Configuration Reference

Configuration files

Configuration of the stb-tester nodes in your test farm is done by modifying the following files in the test-pack git repository.

  • .stbt.conf: An “ini” format file that configures your test farm and the run-time environment in which testcases are executed. See .stbt.conf below.
  • config/test-farm/<hostname>.conf (optional): Allows overriding configuration values for a specific stb-tester node in your test farm. See node-specific-config below.
  • config/remote-control/
  • config/setup/setup: An optional script to perform custom configuration of the environment in which your testcases are run. See Customising the test-run environment.

.stbt.conf

The file .stbt.conf in the root of your test-pack is a configuration file in the “ini” format that specifies the run-time environment in which testcases are executed.

By default this file is a symlink to config/stbt.conf.

[test_pack]
stbt_version = 31
python_version = 3
default_remote_control = XBox

[ocr]
lang = eng
  • test_pack.stbt_version specifies the version of the stbt Python API that your testcases use. This pins the test execution environment to a specific version of the stbt core Python API.

    This allows you to manage upgrades of the stbt core Python API in a controlled manner, and to test the upgrade (by changing this setting in a branch of the test-pack git repo before committing it to the master branch). See the Release notes for the differences between each version.

    Allowed values:

    • 31
    • 30
    • 29
  • test_pack.python_version specifies which Python interpreter runs your test_scripts. Valid values are:

    • 3
    • 2

    python_version is ignored if stbt_version <= 30.

  • test_pack.default_remote_control specifies which remote control will be selected by default in the web interface, and in the run_tests REST API if you don’t specify remote_control. This is most useful in node-specific config files, when you have different stb-tester nodes connected to different models of set-top boxes.

    For example if you have an infrared configuration file called XBox.lircd.conf, here you would specify default_remote_control = XBox.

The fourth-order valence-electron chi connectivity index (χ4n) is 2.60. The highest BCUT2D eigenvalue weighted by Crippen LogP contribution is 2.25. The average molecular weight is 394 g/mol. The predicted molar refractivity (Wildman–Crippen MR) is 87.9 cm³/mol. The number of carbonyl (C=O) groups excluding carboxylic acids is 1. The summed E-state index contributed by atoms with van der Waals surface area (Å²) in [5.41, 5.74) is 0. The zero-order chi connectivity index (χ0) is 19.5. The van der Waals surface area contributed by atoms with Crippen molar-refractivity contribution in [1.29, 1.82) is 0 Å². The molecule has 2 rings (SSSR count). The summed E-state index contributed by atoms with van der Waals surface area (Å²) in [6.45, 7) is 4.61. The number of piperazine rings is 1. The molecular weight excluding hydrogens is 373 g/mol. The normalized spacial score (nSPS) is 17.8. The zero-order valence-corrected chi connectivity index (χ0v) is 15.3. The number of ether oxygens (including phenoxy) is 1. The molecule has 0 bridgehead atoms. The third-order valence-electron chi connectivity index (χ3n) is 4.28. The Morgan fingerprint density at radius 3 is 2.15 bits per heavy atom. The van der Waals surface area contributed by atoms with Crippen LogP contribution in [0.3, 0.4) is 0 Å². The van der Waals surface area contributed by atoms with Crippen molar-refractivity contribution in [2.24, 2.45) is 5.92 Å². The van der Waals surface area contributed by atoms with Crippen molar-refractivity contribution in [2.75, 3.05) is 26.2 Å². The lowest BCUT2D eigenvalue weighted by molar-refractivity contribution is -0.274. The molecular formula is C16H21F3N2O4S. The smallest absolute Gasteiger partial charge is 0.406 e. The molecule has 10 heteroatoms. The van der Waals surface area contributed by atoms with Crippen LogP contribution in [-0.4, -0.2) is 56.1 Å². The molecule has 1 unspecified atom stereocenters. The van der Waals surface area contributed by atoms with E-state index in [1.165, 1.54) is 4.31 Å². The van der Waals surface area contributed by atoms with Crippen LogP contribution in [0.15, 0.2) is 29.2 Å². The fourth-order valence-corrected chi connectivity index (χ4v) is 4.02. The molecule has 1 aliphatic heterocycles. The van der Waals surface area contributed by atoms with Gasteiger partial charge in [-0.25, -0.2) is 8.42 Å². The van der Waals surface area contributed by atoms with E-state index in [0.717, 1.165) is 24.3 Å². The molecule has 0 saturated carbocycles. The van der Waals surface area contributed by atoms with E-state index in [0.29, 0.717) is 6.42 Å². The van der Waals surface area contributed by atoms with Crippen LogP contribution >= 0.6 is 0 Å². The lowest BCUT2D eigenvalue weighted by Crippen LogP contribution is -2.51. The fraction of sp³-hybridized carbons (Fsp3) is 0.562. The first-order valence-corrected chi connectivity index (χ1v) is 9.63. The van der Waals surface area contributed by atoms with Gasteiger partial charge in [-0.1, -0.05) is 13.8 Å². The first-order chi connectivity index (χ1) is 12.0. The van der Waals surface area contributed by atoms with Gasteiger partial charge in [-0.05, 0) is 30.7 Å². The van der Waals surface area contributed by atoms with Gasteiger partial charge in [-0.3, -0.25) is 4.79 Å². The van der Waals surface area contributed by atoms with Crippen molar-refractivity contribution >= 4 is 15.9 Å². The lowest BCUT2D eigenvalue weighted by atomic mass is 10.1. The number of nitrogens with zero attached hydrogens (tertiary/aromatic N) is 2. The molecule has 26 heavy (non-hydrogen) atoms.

The special value roku_http enables a proprietary HTTP protocol for controlling Roku models that don’t have an infrared receiver. See Testing the Roku Streaming Stick+ with Stb-tester.

  • test_pack.portal_url specifes the URL of the portal this test-pack is associated with. This is used by stbt_rig to know which portal to talk to. You shouldn’t need to modify this value.

    Example: portal_url = https://customer.stb-tester.com.

  • test_pack.watchdog_timeout limits the maximum time spent running any single testcase. If a test-run takes longer than this value it will be stopped and the result will be recorded as an error.

    This can be useful to make soak tests robust against deadlocks or infinite loops in your test scripts.

    This duration can be specified with units, for example “2hr 30min”. If no units are specified it is assumed to be in seconds. The following time units are understood:

    • seconds, second, sec, s
    • minutes, minute, min, m
    • hours, hour, hr, h

    A value of 0 means the watchdog will be disabled and the only limit on test-run time will be disk-space for the test artifacts. This is the default.

Node-specific configuration files

You can configure individual stb-tester nodes by creating the file config/test-farm/<hostname>.conf (for example config/test-farm/stb-tester-c03fd562ae33.conf). The hostname is labelled on the physical stb-tester node, and it is also shown in the stb-tester portal.

[node]
friendly_name = PS4

[device_under_test]
device_type = ps4
ip_address = 192.168.1.7

You can specify any value that is allowed in .stbt.conf above; as well as the following values:

  • node.friendly_name specifies a name for displaying in the portal. This makes it easier to identify each stb-tester node. You can use it to describe the device-under-test that it’s connected to (for example “Roku” or “PS4”) or a physical location (for example “Rack 3 Shelf 2”).
  • device_under_test.device_type: A name like “appletv”, “ps4”, or “roku”. Useful when you are re-using the same test scripts on several different devices, and they need to behave differently based on the type of device (for example, to launch your app requires a different sequence of actions on Apple TV vs. Roku).

Automatic configuration keys

stb-tester sets some configuration keys at run-time to expose information about the environment in which the tests are being run. You can then retrieve this information during the test-run using the stbt.get_config Python API. These are set automatically and you should not set these values in your configuration file.

  • node.node_id is the id of the node that the test is currently being run on, e.g. stb-tester-00044b80ebeb.
  • node.portal_url is the url of the portal that the test is currently being run on, e.g. https://customer.stb-tester.com. This will usually have the same value as test_pack.portal_url - but it is set automatically during a test-run rather than recorded in the configuration file itself.

The following config values mirror the return type from the /api/v2/results/(result_id) REST API. See the documentation there for reference.

  • result.result_id
  • result.job_category
  • result.job_uid
  • result.result_url
  • result.triage_url
  • result.start_time
  • result.test_case
  • result.test_pack_branch
  • result.test_pack_sha